Revisiting An Overlooked Indie Folk Classic from 2012 — Bowerbirds’ “The Clearing”

29 Oct

If you’ve ever visited North Carolina, you know that the state has miles of wide, beautifully landscaped freeways, bounded on both sides by dense woods. These aren’t the towering evergreen forests of the West. They consist largely of a mix of hardwood species — from ash, elm and oak to beech, birch, cherry, and maple. The forests are a lush green in spring and summer; a tapestry of bright reds, oranges and yellows in the fall; and lonely, leave-less sentinels in the Carolina winters.

Somewhere in the midst of one of these forests stands a small cabin that doubles as both a home base and recording studio for indie folk band, Bowerbirds.

Bowerbirds is a collaboration between Phil Moore and Beth Tacular — in life as well as music. The duo released an EP and two full-length albums before 2012’s The Clearing, which established them in the indie music scene.

The Clearing’s creativity and artistry were born from personal chaos. The couple had broken up, and then gotten back together again. They had adopted a dog. And with the help of a successful Kickstarter campaign, they had raised just enough not only to produce the new album, but also to hand-build the rustic cabin they would call their own. This inspired an album full of self-discovery — about the meaning of life and of death, and of finding their place in the world.

The Clearing starts with a brilliant folk-pop tune called “Tuck the Darkness In.” A strumming guitar and light piano back Moore’s vocals as he muses about how quickly life can pass and how little certainty we have. A violin cries as he sings, “Oh my dear friend, everything falls to death/We tuck the darkness in, we tuck the darkness in.” Interestingly, for a song about the inevitability of death, the melody is quite soothing and reassuring.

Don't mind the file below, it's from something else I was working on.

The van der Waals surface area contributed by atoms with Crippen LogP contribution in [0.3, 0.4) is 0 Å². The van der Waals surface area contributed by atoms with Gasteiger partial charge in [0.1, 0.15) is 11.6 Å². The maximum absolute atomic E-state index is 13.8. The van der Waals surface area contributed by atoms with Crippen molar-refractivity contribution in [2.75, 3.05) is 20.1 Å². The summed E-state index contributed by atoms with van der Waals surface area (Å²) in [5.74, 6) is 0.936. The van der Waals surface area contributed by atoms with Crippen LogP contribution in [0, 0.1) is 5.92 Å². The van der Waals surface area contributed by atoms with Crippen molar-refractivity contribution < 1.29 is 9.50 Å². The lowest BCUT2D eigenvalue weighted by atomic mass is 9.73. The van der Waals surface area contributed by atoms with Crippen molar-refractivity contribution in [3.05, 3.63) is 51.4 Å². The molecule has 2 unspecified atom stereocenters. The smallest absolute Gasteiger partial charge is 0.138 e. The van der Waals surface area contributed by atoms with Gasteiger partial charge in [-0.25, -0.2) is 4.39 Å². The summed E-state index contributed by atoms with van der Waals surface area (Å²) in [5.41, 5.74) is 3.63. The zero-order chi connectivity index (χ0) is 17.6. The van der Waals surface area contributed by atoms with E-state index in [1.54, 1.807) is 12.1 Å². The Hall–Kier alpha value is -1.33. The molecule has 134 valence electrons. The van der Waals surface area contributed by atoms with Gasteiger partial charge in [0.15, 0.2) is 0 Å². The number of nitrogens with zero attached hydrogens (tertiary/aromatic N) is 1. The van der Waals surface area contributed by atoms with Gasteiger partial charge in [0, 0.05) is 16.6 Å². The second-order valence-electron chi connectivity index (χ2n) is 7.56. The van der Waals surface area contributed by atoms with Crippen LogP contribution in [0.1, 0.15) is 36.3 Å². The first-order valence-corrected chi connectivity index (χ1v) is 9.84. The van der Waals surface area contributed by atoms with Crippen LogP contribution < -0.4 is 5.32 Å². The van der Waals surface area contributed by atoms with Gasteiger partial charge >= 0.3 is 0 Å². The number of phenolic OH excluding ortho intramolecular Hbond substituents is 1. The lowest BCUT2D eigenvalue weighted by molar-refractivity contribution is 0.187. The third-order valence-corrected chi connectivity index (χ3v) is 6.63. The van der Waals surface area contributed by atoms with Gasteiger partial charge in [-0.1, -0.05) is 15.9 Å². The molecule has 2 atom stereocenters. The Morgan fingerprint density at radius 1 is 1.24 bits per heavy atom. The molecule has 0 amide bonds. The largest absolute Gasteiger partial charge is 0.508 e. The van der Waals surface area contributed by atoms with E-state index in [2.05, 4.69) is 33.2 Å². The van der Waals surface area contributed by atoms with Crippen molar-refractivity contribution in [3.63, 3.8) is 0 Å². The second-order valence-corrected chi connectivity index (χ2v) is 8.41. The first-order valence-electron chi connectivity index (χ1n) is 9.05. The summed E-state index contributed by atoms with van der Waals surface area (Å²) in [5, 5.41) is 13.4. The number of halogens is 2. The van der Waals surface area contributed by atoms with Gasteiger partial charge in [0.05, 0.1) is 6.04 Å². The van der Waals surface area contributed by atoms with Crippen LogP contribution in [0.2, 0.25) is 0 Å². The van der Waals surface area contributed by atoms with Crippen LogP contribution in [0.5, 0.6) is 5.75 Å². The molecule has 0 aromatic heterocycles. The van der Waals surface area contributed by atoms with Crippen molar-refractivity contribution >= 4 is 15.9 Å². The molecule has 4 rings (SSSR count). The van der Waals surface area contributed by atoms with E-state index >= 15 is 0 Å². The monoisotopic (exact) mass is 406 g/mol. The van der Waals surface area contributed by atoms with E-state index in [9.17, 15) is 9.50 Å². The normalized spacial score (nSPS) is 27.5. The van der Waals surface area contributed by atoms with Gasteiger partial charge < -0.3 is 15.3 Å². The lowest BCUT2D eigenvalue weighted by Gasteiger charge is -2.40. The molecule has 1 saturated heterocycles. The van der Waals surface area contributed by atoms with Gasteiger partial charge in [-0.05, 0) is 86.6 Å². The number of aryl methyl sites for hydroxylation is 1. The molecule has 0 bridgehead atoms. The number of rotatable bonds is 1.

The next track introduces us to Tacular’s beautiful vocals on the lilting melody of “In the Yard.” The song is playful, light and full of life — a nice contrast with the subject matter of the opening track. “Stitch the Hem” is another tune in a similar vein, with Moore and Tacular’s vocals sometimes in counterpoint and sometimes harmonizing — perhaps an allegory to the path taken by their relationship. ‘There’s a hope that we have what we need,” they sing.

“Overcome with Light” is a beautiful, heartfelt ballad, obviously penned by Moore for Tacular. He looks back at the difficulties in their relationship and sings, “Yes, we had some scrapes, but now it’s right/Overcome with light.”

The closing track, “Now We Hurry On,” leaves us with hope about the Bowerbirds and, ultimately, our own lives. The song proceeds at a stately pace in the beginning, then shifts into a more up-tempo, syncopated tune about two minutes in — with almost a flamenco guitar, accordion and bright handclaps. The words tell the story…

“No, you’re not alone/The valley is flushed and warm/And breath’s a lazy mist/Take your time with it, all of it/And what we miss we miss/And what we see is what we get.”

The Clearing was undoubtedly one of 2012’s best indie folk albums. With the contemplative days of autumn here, now’s a great time to revisit this wonderful CD.


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